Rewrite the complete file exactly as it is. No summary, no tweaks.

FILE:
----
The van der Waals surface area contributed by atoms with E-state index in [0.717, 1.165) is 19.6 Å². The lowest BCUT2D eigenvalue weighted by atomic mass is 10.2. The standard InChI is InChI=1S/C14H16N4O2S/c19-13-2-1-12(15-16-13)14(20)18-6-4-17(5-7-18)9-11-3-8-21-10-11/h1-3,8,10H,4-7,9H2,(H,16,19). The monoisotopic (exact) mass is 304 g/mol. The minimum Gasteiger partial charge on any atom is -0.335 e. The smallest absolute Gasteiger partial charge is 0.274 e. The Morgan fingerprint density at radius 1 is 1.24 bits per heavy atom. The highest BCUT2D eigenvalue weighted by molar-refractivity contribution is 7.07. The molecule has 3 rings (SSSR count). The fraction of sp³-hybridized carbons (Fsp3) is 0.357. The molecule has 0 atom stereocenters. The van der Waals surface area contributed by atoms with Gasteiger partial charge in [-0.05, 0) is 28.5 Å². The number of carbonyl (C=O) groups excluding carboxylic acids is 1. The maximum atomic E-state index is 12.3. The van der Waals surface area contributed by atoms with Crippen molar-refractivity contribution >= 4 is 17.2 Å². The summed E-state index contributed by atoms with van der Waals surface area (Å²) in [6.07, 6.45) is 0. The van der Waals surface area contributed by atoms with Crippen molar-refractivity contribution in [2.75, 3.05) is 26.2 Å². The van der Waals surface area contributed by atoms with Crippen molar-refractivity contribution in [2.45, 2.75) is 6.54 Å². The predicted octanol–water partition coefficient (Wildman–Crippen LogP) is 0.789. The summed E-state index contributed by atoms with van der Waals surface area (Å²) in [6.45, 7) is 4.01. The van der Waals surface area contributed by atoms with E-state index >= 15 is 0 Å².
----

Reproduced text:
The van der Waals surface area contributed by atoms with E-state index in [0.717, 1.165) is 19.6 Å². The lowest BCUT2D eigenvalue weighted by atomic mass is 10.2. The standard InChI is InChI=1S/C14H16N4O2S/c19-13-2-1-12(15-16-13)14(20)18-6-4-17(5-7-18)9-11-3-8-21-10-11/h1-3,8,10H,4-7,9H2,(H,16,19). The monoisotopic (exact) mass is 304 g/mol. The minimum Gasteiger partial charge on any atom is -0.335 e. The smallest absolute Gasteiger partial charge is 0.274 e. The Morgan fingerprint density at radius 1 is 1.24 bits per heavy atom. The highest BCUT2D eigenvalue weighted by molar-refractivity contribution is 7.07. The molecule has 3 rings (SSSR count). The fraction of sp³-hybridized carbons (Fsp3) is 0.357. The molecule has 0 atom stereocenters. The van der Waals surface area contributed by atoms with Gasteiger partial charge in [-0.05, 0) is 28.5 Å². The number of carbonyl (C=O) groups excluding carboxylic acids is 1. The maximum atomic E-state index is 12.3. The van der Waals surface area contributed by atoms with Crippen molar-refractivity contribution >= 4 is 17.2 Å². The summed E-state index contributed by atoms with van der Waals surface area (Å²) in [6.07, 6.45) is 0. The van der Waals surface area contributed by atoms with Crippen molar-refractivity contribution in [2.75, 3.05) is 26.2 Å². The van der Waals surface area contributed by atoms with Crippen molar-refractivity contribution in [2.45, 2.75) is 6.54 Å². The predicted octanol–water partition coefficient (Wildman–Crippen LogP) is 0.789. The summed E-state index contributed by atoms with van der Waals surface area (Å²) in [6.45, 7) is 4.01. The van der Waals surface area contributed by atoms with E-state index >= 15 is 0 Å².